MP Graham Allen is calling on Nottingham City Council to consider adding fluoride to the city’s water supply as part of efforts to improve the dental health of children.
The MP for Nottingham North wants the council, together with representatives from the city’s dental profession and NHS England, to meet with him to discuss the issue.
Mr Allen said that the condition of children’s teeth in his constituency is “Victorian and it is intolerable in a civilised society”.
He said: “It’s time for the warm words from public authorities to stop and the action to start.
“That action has to be regular dental checks for all children at primary school and fluoride in the water, which is naturally occurring in many places and is added in many cities throughout the UK with dramatic improvements in dental health.
“No child at the age of five should be put under anaesthetic to have surgery on their mouths as happens in many cases in Nottingham North.”
Latest Public Health England figures, published in May, show that 25 per cent of all five year olds have tooth decay – a 20 per cent drop since 2008.
A cost benefit analysis, published by Public Health England in October, shows that £12.71 will be returned on every £1 spend on water fluoridation after five years. The figure rises to £21.98 for every £1 spent after 10 years.
Mr Allen’s call comes as Hull City Council is considering the possibility of implementing water fluoridation.
Jimmy Palahey, a dentist and chair of the Nottinghamshire Local Dental Committee, agrees with the plan and said the committee will discuss the issue at a meeting Monday, January 16.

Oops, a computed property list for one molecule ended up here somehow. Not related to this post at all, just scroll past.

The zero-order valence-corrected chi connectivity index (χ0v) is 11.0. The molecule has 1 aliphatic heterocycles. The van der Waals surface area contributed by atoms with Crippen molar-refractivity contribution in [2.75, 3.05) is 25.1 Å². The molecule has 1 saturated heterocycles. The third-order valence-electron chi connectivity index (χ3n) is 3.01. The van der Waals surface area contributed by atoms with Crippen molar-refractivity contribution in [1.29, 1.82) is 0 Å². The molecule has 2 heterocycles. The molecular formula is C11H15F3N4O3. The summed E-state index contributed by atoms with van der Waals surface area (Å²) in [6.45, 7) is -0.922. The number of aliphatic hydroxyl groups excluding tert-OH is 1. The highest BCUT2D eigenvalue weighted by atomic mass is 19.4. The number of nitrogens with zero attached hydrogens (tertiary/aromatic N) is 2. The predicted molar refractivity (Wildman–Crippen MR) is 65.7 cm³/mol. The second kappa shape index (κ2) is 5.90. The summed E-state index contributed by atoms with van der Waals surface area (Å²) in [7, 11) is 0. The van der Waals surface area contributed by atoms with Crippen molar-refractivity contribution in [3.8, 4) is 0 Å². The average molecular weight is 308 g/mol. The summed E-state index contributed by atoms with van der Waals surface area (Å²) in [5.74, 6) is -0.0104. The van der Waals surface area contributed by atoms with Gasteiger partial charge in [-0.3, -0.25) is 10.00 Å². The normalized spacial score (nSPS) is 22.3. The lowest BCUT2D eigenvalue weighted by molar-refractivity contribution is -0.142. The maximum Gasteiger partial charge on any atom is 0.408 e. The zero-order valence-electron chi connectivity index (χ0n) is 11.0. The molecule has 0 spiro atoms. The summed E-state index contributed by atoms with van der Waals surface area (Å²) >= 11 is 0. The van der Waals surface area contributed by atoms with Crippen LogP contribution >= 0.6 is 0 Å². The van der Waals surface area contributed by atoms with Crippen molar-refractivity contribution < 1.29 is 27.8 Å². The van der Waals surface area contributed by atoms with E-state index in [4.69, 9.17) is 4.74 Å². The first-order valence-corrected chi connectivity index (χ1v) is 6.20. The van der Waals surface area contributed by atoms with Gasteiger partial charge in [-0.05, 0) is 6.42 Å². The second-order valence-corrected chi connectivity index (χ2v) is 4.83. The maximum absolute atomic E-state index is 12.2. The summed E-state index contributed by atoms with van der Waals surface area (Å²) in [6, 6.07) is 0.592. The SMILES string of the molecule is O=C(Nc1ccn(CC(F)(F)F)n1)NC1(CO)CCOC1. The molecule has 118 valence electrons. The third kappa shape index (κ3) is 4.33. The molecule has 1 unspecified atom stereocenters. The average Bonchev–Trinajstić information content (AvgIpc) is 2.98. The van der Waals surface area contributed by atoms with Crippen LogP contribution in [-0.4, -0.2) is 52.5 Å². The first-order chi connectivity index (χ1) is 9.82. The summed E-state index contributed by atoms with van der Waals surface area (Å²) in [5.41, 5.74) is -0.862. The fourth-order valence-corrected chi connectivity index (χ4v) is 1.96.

He said: “I think that the health benefits of fluoride within dentistry are pretty well documented.
“My own personal view is that it is a good idea. The health benefits are well known and have been well known for decades.
“Currently in more deprived areas, I think it would be a helping hand to mothers and fathers who are making sure their child’s oral health is to a high standard.”
Councillor Alex Norris, portfolio holder for adults and health at Nottingham City Council, said he would welcome the opportunity to discuss the issue further.
He said: “We already place an emphasis on the oral health of children in Nottingham through schemes like Brushing Buddies, which promotes the important of regular tooth-brushing.
“However, we are always interested to explore other areas where we might be able to make a positive difference.
“There is strong evidence that fluoride in water can improve the dental health of children. Of course, we need to make sure that we have carried out an assessment of current needs in Nottingham and any action would be subject to public consultation.”
Doug Cross, a scientist at UK Councils Against Fluoridation, said that fluoride is a medicine and that it should not be added to water.
He said: “It is a medicine. If it’s a medicine it has to be regulated.
“The big development is in Australia where they are taking the matter before the federal court arguing that it is a medicine and as such it’s illegal to put it in a water supply without consent.”
A spokesman for Severn Trent Water said it is for local councils to decide if fluoride is added to water supplies.